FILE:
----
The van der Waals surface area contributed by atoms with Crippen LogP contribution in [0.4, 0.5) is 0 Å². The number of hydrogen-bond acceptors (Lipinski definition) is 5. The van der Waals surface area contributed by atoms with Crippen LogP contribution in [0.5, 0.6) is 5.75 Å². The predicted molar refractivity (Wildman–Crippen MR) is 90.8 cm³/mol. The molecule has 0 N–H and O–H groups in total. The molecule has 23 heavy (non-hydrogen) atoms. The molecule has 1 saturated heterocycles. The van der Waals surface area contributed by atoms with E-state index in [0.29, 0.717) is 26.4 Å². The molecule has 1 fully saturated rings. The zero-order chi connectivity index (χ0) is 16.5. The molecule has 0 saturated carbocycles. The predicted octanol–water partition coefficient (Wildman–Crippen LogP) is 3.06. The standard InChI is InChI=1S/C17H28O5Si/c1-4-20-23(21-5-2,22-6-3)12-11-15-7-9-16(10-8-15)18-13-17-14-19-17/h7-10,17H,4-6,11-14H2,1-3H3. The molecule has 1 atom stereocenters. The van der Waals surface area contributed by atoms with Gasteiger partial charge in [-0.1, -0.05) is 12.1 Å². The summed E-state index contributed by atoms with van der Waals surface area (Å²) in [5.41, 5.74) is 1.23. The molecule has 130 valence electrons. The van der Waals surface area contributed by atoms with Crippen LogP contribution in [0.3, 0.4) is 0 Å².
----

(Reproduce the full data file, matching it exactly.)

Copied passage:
The van der Waals surface area contributed by atoms with Crippen LogP contribution in [0.4, 0.5) is 0 Å². The number of hydrogen-bond acceptors (Lipinski definition) is 5. The van der Waals surface area contributed by atoms with Crippen LogP contribution in [0.5, 0.6) is 5.75 Å². The predicted molar refractivity (Wildman–Crippen MR) is 90.8 cm³/mol. The molecule has 0 N–H and O–H groups in total. The molecule has 23 heavy (non-hydrogen) atoms. The molecule has 1 saturated heterocycles. The van der Waals surface area contributed by atoms with E-state index in [0.29, 0.717) is 26.4 Å². The molecule has 1 fully saturated rings. The zero-order chi connectivity index (χ0) is 16.5. The molecule has 0 saturated carbocycles. The predicted octanol–water partition coefficient (Wildman–Crippen LogP) is 3.06. The standard InChI is InChI=1S/C17H28O5Si/c1-4-20-23(21-5-2,22-6-3)12-11-15-7-9-16(10-8-15)18-13-17-14-19-17/h7-10,17H,4-6,11-14H2,1-3H3. The molecule has 1 atom stereocenters. The van der Waals surface area contributed by atoms with Gasteiger partial charge in [-0.1, -0.05) is 12.1 Å². The summed E-state index contributed by atoms with van der Waals surface area (Å²) in [5.41, 5.74) is 1.23. The molecule has 130 valence electrons. The van der Waals surface area contributed by atoms with Crippen LogP contribution in [0.3, 0.4) is 0 Å².